Lactobacillus is a lactic acid bacterium naturally found in the gastrointestinal tract and vagina. Many strains of lactobacillus exist and are commonly used to process and ferment foods. Lactobacillus is considered a probiotic--a live microorganism that may benefit health when consumed. Benefits of lactobacillus in the diet include reduced lactose intolerance; prevention of yeast infections; control over diarrhea and symptoms associated with irritable bowel syndrome; prevention of cancer, allergies and eczema; improved immunity and less severe infections; and decreased cholesterol.
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Yogurt & Kefir
L. acidophilus, L. bulgaricus and L. plantarum are all strains of lactobacillus used to make yogurt and kefir, a yogurt-like product originating from Turkey and Persia. Bacterial cultures are added to milk to ferment and thicken the final product. Studies published in the “Journal of the American College of Nutrition” and the “Annals of Internal Medicine” found that eating yogurt had the potential to lower the risk of coronary heart disease and yeast infections.
Lactobacillus acidophilus is added to milk for its probiotic properties and because it is believed to be easier to digest than regular milk for lactose intolerant individuals. There are two types of acidophilus milk: Sweet milk is refrigerated immediately after the bacteria is added, while a tart version is allowed to ferment prior to refrigeration.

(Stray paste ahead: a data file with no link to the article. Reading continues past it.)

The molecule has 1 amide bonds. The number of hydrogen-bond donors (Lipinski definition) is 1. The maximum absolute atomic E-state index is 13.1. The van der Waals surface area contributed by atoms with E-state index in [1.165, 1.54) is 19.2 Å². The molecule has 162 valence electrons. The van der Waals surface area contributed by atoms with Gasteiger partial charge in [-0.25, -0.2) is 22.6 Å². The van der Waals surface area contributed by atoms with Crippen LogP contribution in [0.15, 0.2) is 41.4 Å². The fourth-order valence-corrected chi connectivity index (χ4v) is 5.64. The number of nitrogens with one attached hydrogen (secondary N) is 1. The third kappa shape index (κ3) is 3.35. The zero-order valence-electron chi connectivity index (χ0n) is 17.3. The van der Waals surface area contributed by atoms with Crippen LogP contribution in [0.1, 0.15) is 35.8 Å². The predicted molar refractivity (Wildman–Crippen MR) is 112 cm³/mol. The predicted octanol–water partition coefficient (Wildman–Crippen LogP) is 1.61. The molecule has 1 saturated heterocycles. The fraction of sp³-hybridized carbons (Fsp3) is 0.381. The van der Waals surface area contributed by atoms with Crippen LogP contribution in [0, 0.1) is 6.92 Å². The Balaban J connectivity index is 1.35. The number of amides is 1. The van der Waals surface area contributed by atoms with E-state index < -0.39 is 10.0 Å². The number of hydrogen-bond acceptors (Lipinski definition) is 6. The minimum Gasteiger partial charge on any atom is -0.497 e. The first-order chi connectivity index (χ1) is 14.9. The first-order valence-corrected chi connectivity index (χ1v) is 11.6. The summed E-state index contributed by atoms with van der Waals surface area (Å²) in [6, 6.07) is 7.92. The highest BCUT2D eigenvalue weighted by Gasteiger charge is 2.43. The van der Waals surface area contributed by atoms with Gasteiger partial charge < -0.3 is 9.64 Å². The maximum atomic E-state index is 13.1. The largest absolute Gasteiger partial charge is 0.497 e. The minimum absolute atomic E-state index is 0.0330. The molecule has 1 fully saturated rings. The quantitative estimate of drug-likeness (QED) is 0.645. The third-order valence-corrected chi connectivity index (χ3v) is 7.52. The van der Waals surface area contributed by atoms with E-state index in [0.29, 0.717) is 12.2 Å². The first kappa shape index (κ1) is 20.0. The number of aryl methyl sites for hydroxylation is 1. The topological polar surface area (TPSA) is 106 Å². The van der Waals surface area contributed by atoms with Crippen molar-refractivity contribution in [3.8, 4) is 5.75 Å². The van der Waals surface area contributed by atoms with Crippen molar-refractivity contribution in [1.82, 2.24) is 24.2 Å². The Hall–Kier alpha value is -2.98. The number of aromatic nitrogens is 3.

Miso & Tempeh
Miso is a fermented soybean paste, and tempeh is made from fermenting whole soybeans; both are used in Asian cooking. Lactobacillus is used during fermentation to control the growth of undesirable bacteria.
Sauerkraut is traditionally fermented with naturally occurring bacteria found on cabbage; however, in commercial manufacturing, a bacterial culture is added. Sauerkraut that has been pasteurized does not contain lactobacillus because the pasteurization process kills the bacteria.
Buttermilk, Sour Cream, Cheese
Lactobacillus and other bacteria such as streptococcus are used to make some buttermilk, sour cream and cheese. The process for making these products is very similar to that of yogurt, but differs in the strain of bacteria used and the length of fermentation. Bacteria cultures used to make cheese add acid and flavor to the final product.
Lactobacillus supplements come in tablet, capsule and liquid forms. The dosage at which a supplement is beneficial is being researched, and different supplement brands may contain different strains and dosages. According to the National Institutes of Health, possible side effects of lactobacillus supplements are abdominal cramping and gas, which may be controlled by limiting the dose taken.
REFERENCES & RESOURCES
- “Annals of Internal Medicine”; Ingestion of yogurt containing Lactobacillus acidophilus as prophylaxis for candidal vaginitis; Hilton, E., Isenberg, HD., Alperstein, P., France, K., Borenstein, MT.; March 1992.
- “Journal of the American College of Nutrition”; Effect of fermented milk (yogurt) containing Lactobacillus acidophilus L1 on serum cholesterol in hypercholesterolemic humans; Anderson, J.W., Gilliland, S.E.; 1999.
- Dairy Council of California: Focus on Healthy Eating
- Medline Plus: Lactobacillus acidophilus
- University of Maryland Medical Center: Lactobacillus acidophilus
- National Institute of Health, National Center for Complementary and Alternative Medicine